On January 25, 2023, FinCEN issued an alert regarding potential investments in the U.S. commercial real estate (CRE) sector by sanctioned Russian elites and their proxies. FinCEN includes in its reference to CRE the following types of property: investment or income-generating property such as office buildings, retail stores, hotels, and multifamily housing.
What Is FinCEN?
The U.S. Financial Crimes Enforcement Network (FinCEN) is a bureau of the U.S. Department of the Treasury. FinCEN’s goal is to safeguard the financial system from illicit use and combat money laundering and promote national security.
Russian Commercial Real Estate (CRE)
FinCEN highlighted the difficulty the financial industry faces in identifying sanctioned individuals because some ultimate beneficial owners (BOs) may be purposely hidden through:
Multiple layers of entities.
Decreased percentage of ownership in an investment below the threshold set by a financial institution’s (FI’s) Customer Due Diligence ( CDD) protocols.
Use of pooled investment vehicles, shell companies, trusts in CRE.
Use of third parties to hide the BO’s identity.
Maintaining a low investment profile by making inconspicuous investments with stable returns.
FinCEN Financial Red Flags Involving CRE
In its eleven-page alert, FinCEN listed the following nine red flags that FIs should watch for:
The use of a private investment vehicle that is based offshore to purchase CRE and that includes PEPs or other foreign nationals (particularly family members or close associates of sanctioned Russian elites and their proxies) as investors.
When asked questions about the ultimate beneficial owners or controllers of a legal entity or arrangement, customers decline to provide information.
Multiple limited liability companies, corporations, partnerships, or trusts are involved in a transaction with ties to sanctioned Russian elites and their proxies, and the entities have slight name variations.
The use of legal entities or arrangements, such as trusts, to purchase CRE that involves friends, associates, family members, or others with a close connection to sanctioned Russian elites and their proxies.
Ownership of CRE through legal entities in multiple jurisdictions (often involving a trust based outside the United States) without a clear business purpose.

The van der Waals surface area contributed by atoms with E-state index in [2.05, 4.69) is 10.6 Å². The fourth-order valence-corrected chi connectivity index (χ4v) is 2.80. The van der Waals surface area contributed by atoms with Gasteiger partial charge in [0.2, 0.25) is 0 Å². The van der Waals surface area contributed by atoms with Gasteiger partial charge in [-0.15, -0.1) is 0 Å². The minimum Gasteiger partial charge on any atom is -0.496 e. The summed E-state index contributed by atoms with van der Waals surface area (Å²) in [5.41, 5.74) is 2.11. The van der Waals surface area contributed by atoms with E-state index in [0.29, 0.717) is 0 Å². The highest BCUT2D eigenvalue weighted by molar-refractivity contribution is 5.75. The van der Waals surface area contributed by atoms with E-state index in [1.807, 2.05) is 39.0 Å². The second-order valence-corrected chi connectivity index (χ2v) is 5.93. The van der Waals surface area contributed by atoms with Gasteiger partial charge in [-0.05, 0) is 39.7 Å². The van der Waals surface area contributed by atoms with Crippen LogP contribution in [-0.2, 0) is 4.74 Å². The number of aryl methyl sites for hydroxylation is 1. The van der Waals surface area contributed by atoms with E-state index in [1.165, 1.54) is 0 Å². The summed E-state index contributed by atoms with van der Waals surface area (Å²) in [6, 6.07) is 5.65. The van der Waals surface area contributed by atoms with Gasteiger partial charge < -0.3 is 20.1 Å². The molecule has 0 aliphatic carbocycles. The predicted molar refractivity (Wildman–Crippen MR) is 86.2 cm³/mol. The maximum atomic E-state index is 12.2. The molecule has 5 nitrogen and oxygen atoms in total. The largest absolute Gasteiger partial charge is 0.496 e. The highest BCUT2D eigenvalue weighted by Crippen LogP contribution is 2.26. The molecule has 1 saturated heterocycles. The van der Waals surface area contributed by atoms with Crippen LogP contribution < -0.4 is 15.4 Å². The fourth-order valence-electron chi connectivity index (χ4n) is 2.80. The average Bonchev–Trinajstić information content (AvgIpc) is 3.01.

Transfers of assets from a PEP or Russian elite to a family member, business associate, or associated trust in close temporal proximity to a legal event such as an arrest or an OFAC designation.
Implementation of legal instruments (e.g., deeds of exclusion) that are intended to transfer an interest in CRE from a PEP or Russian elite to a family member, business associate, or associated trust following a legal event such as an arrest or an OFAC designation of that person.
Private investment funds or other companies that submit revised ownership disclosures to financial institutions showing sanctioned individuals or PEPs that previously owned more than 50 percent of a fund changing their ownership to less than 50 percent.
There is limited discernable business value in the CRE investment or the investment is outside of the client’s normal business operations.
FinCEN reminded FIs they are required to provide Suspicious Activity Reports (SAR) and supporting documentation upon request to FinCEN or an appropriate law enforcement or supervisory agency. However, FinCEN emphasized FIs must verify the source of the request.
The FI must confirm that a requestor of information is actually a FinCEN representative or an appropriate law enforcement or supervisory agency. Additionally, the verification should not be a one-off exercise. The FI should add verification procedures into its Bank Secrecy Act (BSA) compliance or anti-money laundering (AML) program.
FinCEN suggested two methods an FI can complete the verification:
Independent employment verification with the requestor’s field office; or
Face-to-face review of the requestor’s credentials.
To read the complete 11-page document, click here: FIN-2023-Alert002.